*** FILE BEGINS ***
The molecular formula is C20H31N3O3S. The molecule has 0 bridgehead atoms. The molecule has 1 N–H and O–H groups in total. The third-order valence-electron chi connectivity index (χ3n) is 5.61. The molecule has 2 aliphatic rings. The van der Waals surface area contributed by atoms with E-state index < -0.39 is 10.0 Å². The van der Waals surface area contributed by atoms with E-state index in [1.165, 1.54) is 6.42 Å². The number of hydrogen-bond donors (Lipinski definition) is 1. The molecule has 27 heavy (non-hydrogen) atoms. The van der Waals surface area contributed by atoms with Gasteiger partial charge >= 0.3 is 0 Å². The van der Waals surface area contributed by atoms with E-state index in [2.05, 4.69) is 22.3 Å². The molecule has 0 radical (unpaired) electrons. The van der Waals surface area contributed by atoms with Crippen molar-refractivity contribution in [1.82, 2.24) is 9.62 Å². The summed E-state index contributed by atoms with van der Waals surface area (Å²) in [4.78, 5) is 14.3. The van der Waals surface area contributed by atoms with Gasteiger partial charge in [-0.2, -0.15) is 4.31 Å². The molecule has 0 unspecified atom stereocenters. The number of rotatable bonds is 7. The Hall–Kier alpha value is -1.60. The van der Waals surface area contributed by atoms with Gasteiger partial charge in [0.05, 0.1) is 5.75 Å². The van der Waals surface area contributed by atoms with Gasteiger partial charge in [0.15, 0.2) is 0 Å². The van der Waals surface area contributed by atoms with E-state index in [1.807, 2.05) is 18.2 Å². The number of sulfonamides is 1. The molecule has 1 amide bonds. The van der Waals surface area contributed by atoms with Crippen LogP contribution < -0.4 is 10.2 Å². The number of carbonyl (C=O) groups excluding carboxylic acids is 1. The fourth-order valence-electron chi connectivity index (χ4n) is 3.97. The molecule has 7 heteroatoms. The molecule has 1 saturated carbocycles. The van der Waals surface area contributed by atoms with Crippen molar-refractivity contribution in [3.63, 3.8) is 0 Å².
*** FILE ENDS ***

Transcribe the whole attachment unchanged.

The molecular formula is C20H31N3O3S. The molecule has 0 bridgehead atoms. The molecule has 1 N–H and O–H groups in total. The third-order valence-electron chi connectivity index (χ3n) is 5.61. The molecule has 2 aliphatic rings. The van der Waals surface area contributed by atoms with E-state index < -0.39 is 10.0 Å². The van der Waals surface area contributed by atoms with E-state index in [1.165, 1.54) is 6.42 Å². The number of hydrogen-bond donors (Lipinski definition) is 1. The molecule has 27 heavy (non-hydrogen) atoms. The van der Waals surface area contributed by atoms with Gasteiger partial charge >= 0.3 is 0 Å². The van der Waals surface area contributed by atoms with E-state index in [2.05, 4.69) is 22.3 Å². The molecule has 0 radical (unpaired) electrons. The van der Waals surface area contributed by atoms with Crippen molar-refractivity contribution in [1.82, 2.24) is 9.62 Å². The summed E-state index contributed by atoms with van der Waals surface area (Å²) in [4.78, 5) is 14.3. The van der Waals surface area contributed by atoms with Gasteiger partial charge in [-0.2, -0.15) is 4.31 Å². The molecule has 0 unspecified atom stereocenters. The number of rotatable bonds is 7. The Hall–Kier alpha value is -1.60. The van der Waals surface area contributed by atoms with Gasteiger partial charge in [0.05, 0.1) is 5.75 Å². The van der Waals surface area contributed by atoms with Gasteiger partial charge in [0.15, 0.2) is 0 Å². The van der Waals surface area contributed by atoms with E-state index in [1.807, 2.05) is 18.2 Å². The number of sulfonamides is 1. The molecule has 1 amide bonds. The van der Waals surface area contributed by atoms with Crippen LogP contribution < -0.4 is 10.2 Å². The number of carbonyl (C=O) groups excluding carboxylic acids is 1. The fourth-order valence-electron chi connectivity index (χ4n) is 3.97. The molecule has 7 heteroatoms. The molecule has 1 saturated carbocycles. The van der Waals surface area contributed by atoms with Crippen molar-refractivity contribution in [3.63, 3.8) is 0 Å².